I thought the same about the Rumsfeldian language, but interpreted the subject of the song as America... "careful what you pack" referring to the lack of body armor, enough troops, etc. that would have been needed from the outset, but were not "packed" ahead of time, getting us into trouble. "There's no going back" ... we can't call a do-over now that we've started the war in a naive fashion. -concerned citizen 13 Aug 7

After reading that this was intended for a Neil Gaman movie, I sort of questioned my initial impressions. However, I believe that good song are open to a variety of readings, even if they weren't necessarily intended by the authors. Tutt 19:40, 16 July 2007 (UTC)

I think this is another song about the Hotel Detective, perhaps her origin. Compare these lyrics from "(She Was A) Hotel Detective" - "Come on and swing with me / From the top of a tree / And make me feel like a bee" - to this lyric from "Careful What You Pack" - "Shaking up the bees, swinging from that tree".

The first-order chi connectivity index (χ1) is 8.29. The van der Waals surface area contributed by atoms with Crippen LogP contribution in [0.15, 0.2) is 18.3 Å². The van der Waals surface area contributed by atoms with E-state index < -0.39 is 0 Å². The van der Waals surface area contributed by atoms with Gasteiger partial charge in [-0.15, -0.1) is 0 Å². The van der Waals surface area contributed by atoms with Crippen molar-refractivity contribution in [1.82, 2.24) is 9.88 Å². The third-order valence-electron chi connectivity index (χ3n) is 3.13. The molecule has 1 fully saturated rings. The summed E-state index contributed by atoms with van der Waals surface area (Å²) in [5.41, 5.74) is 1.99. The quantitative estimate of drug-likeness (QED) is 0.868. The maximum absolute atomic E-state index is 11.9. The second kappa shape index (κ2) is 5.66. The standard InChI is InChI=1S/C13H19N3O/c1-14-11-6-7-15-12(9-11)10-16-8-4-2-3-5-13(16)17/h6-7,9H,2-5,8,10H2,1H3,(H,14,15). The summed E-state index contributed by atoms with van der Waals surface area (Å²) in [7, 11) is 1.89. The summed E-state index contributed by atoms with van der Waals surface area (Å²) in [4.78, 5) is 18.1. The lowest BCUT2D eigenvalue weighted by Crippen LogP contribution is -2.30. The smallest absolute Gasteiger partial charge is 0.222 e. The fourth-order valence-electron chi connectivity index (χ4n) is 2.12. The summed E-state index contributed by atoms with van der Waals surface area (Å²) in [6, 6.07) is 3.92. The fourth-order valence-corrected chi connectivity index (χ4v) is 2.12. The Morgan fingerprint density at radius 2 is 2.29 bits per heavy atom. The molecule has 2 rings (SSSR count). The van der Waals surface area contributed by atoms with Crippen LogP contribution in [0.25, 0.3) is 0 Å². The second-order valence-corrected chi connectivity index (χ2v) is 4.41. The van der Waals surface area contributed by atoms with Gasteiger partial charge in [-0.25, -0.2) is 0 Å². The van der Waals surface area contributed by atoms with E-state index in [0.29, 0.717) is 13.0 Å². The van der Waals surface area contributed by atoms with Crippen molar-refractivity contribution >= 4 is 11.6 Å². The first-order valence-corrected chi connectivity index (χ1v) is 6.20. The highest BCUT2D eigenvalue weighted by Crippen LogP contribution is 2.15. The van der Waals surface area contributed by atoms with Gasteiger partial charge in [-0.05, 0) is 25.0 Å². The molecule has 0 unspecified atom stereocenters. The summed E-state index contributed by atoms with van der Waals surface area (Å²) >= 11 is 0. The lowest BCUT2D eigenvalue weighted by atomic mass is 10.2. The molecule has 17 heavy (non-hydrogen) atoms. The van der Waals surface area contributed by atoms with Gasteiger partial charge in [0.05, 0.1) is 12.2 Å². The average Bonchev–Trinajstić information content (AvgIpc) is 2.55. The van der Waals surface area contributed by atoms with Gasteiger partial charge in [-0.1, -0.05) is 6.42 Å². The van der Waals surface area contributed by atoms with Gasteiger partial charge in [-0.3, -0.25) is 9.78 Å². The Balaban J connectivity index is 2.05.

It could be a coincidence, of course, but there are also a couple of references to detective-like qualities ("Look at what she found / Digging all around / By the goldfish pond" and "She thinks she's smart; she's just curious"), and packing is an activity associated with hotels. I like that if this is true, it implies that although the Hotel Detective may think she knows all ("If you've got a secret boy, forget about it"), in truth "she thinks she's alone" and "doesn't even know someone's watching her". brandons 22:18, 20 July 2007 (UTC)

This song is actually kind of disturbing when you think about it. There's an innocent girl minding her own business, who's new in town and is not used to the neighbourhood. Someone's watching her, maybe holding her captive but she doesn't realize. She's in trouble becuase of the thing she found in the ground by the goldfish pond (whatever that is, we might not even want to know) and probably because she's not supposed to be where she is. There's no going back to her hometown.


This makes much more sense when you know the story of Coraline. I did a project in... oh... 7th grade on the book, and I feel I should read it again, it's a really good story. The song kind of obscurely relates to the plot, really. --Lemita 01:09, 8 February 2008 (UTC)